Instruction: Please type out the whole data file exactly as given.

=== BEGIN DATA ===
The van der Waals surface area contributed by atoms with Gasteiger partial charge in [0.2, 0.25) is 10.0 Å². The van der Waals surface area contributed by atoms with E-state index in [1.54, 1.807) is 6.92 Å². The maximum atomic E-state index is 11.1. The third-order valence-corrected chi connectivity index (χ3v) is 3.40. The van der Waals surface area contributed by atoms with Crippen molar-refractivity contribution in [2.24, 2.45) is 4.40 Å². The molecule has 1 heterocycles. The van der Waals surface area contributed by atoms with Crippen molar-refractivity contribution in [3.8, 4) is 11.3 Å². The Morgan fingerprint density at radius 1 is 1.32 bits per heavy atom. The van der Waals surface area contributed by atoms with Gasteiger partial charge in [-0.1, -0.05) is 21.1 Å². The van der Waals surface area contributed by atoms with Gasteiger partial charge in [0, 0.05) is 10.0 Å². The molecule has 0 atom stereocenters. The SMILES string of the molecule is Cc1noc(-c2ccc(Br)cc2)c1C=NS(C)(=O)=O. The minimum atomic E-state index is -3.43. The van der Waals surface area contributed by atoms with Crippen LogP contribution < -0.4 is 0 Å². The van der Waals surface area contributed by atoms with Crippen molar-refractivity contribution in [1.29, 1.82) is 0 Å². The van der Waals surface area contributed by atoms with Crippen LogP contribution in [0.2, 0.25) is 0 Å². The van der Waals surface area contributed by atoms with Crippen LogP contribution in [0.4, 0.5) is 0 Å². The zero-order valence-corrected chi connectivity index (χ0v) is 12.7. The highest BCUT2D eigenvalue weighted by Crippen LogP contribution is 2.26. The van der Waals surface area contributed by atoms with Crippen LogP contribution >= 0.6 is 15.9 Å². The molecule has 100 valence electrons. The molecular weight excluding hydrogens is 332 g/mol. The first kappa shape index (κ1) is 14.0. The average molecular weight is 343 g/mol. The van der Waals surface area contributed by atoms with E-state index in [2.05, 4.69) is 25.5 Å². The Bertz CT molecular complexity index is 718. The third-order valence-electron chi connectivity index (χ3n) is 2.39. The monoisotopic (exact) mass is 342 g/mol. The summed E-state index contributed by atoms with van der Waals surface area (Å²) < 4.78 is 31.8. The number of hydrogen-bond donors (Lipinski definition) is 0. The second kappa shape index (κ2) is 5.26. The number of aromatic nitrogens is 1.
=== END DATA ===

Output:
The van der Waals surface area contributed by atoms with Gasteiger partial charge in [0.2, 0.25) is 10.0 Å². The van der Waals surface area contributed by atoms with E-state index in [1.54, 1.807) is 6.92 Å². The maximum atomic E-state index is 11.1. The third-order valence-corrected chi connectivity index (χ3v) is 3.40. The van der Waals surface area contributed by atoms with Crippen molar-refractivity contribution in [2.24, 2.45) is 4.40 Å². The molecule has 1 heterocycles. The van der Waals surface area contributed by atoms with Crippen molar-refractivity contribution in [3.8, 4) is 11.3 Å². The Morgan fingerprint density at radius 1 is 1.32 bits per heavy atom. The van der Waals surface area contributed by atoms with Gasteiger partial charge in [-0.1, -0.05) is 21.1 Å². The van der Waals surface area contributed by atoms with Gasteiger partial charge in [0, 0.05) is 10.0 Å². The molecule has 0 atom stereocenters. The SMILES string of the molecule is Cc1noc(-c2ccc(Br)cc2)c1C=NS(C)(=O)=O. The minimum atomic E-state index is -3.43. The van der Waals surface area contributed by atoms with Crippen LogP contribution < -0.4 is 0 Å². The van der Waals surface area contributed by atoms with Crippen molar-refractivity contribution in [1.29, 1.82) is 0 Å². The van der Waals surface area contributed by atoms with Crippen LogP contribution in [0.2, 0.25) is 0 Å². The van der Waals surface area contributed by atoms with Crippen LogP contribution in [0.4, 0.5) is 0 Å². The zero-order valence-corrected chi connectivity index (χ0v) is 12.7. The highest BCUT2D eigenvalue weighted by Crippen LogP contribution is 2.26. The van der Waals surface area contributed by atoms with Crippen LogP contribution >= 0.6 is 15.9 Å². The molecule has 100 valence electrons. The molecular weight excluding hydrogens is 332 g/mol. The first kappa shape index (κ1) is 14.0. The average molecular weight is 343 g/mol. The van der Waals surface area contributed by atoms with E-state index in [2.05, 4.69) is 25.5 Å². The Bertz CT molecular complexity index is 718. The third-order valence-electron chi connectivity index (χ3n) is 2.39. The monoisotopic (exact) mass is 342 g/mol. The summed E-state index contributed by atoms with van der Waals surface area (Å²) < 4.78 is 31.8. The number of hydrogen-bond donors (Lipinski definition) is 0. The second kappa shape index (κ2) is 5.26. The number of aromatic nitrogens is 1.